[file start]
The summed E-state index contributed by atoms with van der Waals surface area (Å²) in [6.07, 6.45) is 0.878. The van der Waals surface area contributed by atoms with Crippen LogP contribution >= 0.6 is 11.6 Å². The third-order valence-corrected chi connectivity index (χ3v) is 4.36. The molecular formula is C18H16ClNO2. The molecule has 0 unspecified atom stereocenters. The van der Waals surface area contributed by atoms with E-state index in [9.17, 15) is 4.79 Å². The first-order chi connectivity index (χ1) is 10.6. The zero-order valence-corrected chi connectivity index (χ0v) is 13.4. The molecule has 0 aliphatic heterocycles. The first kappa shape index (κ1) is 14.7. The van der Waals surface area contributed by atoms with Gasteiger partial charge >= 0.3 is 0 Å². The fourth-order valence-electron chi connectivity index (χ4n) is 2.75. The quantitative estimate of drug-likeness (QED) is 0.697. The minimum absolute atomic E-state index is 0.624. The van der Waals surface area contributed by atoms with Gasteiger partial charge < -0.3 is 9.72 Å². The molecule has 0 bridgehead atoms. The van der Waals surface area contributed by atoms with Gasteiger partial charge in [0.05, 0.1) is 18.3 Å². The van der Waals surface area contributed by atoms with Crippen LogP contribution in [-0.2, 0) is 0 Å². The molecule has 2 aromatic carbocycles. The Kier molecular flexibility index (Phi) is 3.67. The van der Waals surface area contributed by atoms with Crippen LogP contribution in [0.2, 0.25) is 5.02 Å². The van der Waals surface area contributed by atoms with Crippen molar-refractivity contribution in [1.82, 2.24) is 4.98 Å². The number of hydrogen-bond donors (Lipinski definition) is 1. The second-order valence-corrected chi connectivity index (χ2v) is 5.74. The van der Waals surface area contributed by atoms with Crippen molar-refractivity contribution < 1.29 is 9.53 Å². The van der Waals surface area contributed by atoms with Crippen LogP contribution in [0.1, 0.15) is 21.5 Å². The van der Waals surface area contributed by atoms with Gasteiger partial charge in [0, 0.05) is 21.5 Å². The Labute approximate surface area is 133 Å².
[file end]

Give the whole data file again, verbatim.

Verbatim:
The summed E-state index contributed by atoms with van der Waals surface area (Å²) in [6.07, 6.45) is 0.878. The van der Waals surface area contributed by atoms with Crippen LogP contribution >= 0.6 is 11.6 Å². The third-order valence-corrected chi connectivity index (χ3v) is 4.36. The molecular formula is C18H16ClNO2. The molecule has 0 unspecified atom stereocenters. The van der Waals surface area contributed by atoms with E-state index in [9.17, 15) is 4.79 Å². The first-order chi connectivity index (χ1) is 10.6. The zero-order valence-corrected chi connectivity index (χ0v) is 13.4. The molecule has 0 aliphatic heterocycles. The first kappa shape index (κ1) is 14.7. The van der Waals surface area contributed by atoms with Gasteiger partial charge >= 0.3 is 0 Å². The fourth-order valence-electron chi connectivity index (χ4n) is 2.75. The quantitative estimate of drug-likeness (QED) is 0.697. The minimum absolute atomic E-state index is 0.624. The van der Waals surface area contributed by atoms with Gasteiger partial charge < -0.3 is 9.72 Å². The molecule has 0 bridgehead atoms. The van der Waals surface area contributed by atoms with Gasteiger partial charge in [0.05, 0.1) is 18.3 Å². The van der Waals surface area contributed by atoms with Crippen LogP contribution in [-0.2, 0) is 0 Å². The molecule has 2 aromatic carbocycles. The Kier molecular flexibility index (Phi) is 3.67. The van der Waals surface area contributed by atoms with Crippen LogP contribution in [0.2, 0.25) is 5.02 Å². The van der Waals surface area contributed by atoms with Crippen molar-refractivity contribution in [1.82, 2.24) is 4.98 Å². The number of hydrogen-bond donors (Lipinski definition) is 1. The second-order valence-corrected chi connectivity index (χ2v) is 5.74. The van der Waals surface area contributed by atoms with Crippen molar-refractivity contribution < 1.29 is 9.53 Å². The van der Waals surface area contributed by atoms with Crippen LogP contribution in [0.1, 0.15) is 21.5 Å². The van der Waals surface area contributed by atoms with Gasteiger partial charge in [0, 0.05) is 21.5 Å². The Labute approximate surface area is 133 Å².